The former Republican candidate who allegedly masterminded the shooting of four houses of Democrats was ordered to remain in pre-trial detention during a hearing in Second Judicial District Court on Monday. Judge Brett Loveless granted prosecutors’ motion to keep Solomon Peña, 39, in pre-trial detention for a charge of receipt, transportation or possession of a firearm or destructive device by certain persons. Peña remains incarcerated at Metropolitan Detention Center in Albuquerque. The charge is among 15 charges against Peña in the case of four drive-by shootings at Democratic politician’s homes in December and January. Peña was charged on four counts each of shooting at a dwelling or occupied building, shooting at or from a motor vehicle and conspiracy to shoot at a dwelling or occupied building.
Albuquerque Police detectives found what they think may be illegally obtained campaign contributions while investigating Solomon Peña and the shootings he allegedly masterminded. “APD detectives learned through witness interviews related to the shooting investigation that Peña identified individuals to funnel contributions from an unknown source to his legislative campaign,” an APD news release states. “Detectives are working with other law enforcement agencies to determine whether the money for the campaign contributions was generated from narcotics trafficking and whether campaign laws were violated.”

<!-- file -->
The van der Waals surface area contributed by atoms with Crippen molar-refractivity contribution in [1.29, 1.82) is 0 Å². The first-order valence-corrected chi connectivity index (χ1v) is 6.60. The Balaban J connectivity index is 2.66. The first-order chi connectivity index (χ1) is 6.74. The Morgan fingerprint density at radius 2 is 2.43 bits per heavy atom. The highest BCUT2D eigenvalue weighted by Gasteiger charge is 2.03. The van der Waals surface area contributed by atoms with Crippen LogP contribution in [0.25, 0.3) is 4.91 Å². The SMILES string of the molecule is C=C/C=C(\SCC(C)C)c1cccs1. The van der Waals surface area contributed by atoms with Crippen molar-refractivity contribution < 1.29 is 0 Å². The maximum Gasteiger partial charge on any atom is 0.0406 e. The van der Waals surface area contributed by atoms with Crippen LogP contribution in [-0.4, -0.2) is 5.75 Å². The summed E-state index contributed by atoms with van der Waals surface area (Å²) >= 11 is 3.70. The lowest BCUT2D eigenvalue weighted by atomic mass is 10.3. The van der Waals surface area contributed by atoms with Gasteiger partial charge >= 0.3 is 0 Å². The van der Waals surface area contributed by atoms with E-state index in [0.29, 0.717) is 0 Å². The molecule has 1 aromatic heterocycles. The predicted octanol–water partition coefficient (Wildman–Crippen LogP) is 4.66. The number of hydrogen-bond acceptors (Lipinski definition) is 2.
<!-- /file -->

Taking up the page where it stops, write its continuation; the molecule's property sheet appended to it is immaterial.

Campaign finances are regulated under the Campaign Reporting Act, or CRA, which is under the State Ethics Commission’s purview. “Presently, our office is reviewing the matter for CRA violations,” State Ethics Commission spokeswoman Suha Musa said via email. “If the Commission takes action in this matter, it will do so at a public meeting.”
The Campaign Reporting Act dictates how campaign funding can be used.
In some ways, the New Mexico Legislature operates the same way it did at statehood more than a century ago. The legislative session itself is the shortest in the nation and New Mexican legislators are the only ones not paid for the job of to producing, debating and approving legislation. One of the organizations behind the movement to update the legislative session for modern times is Common Cause, which hopes to have a state constitutional amendment placed on the ballot that would extend the session and add a five day recess after 30 days that would not count against the session’s active days. Common Cause New Mexico Executive Director Mario Jimenez, III spoke to New Mexico Political Report about this and other issues the organization is pursuing. “We often see legislation that is hastily run, and we often have to come back and fix those in future legislation because of a few things that the legislature may have missed over some conflicts within other sections of law or sections of the Constitution,” Jimenez said.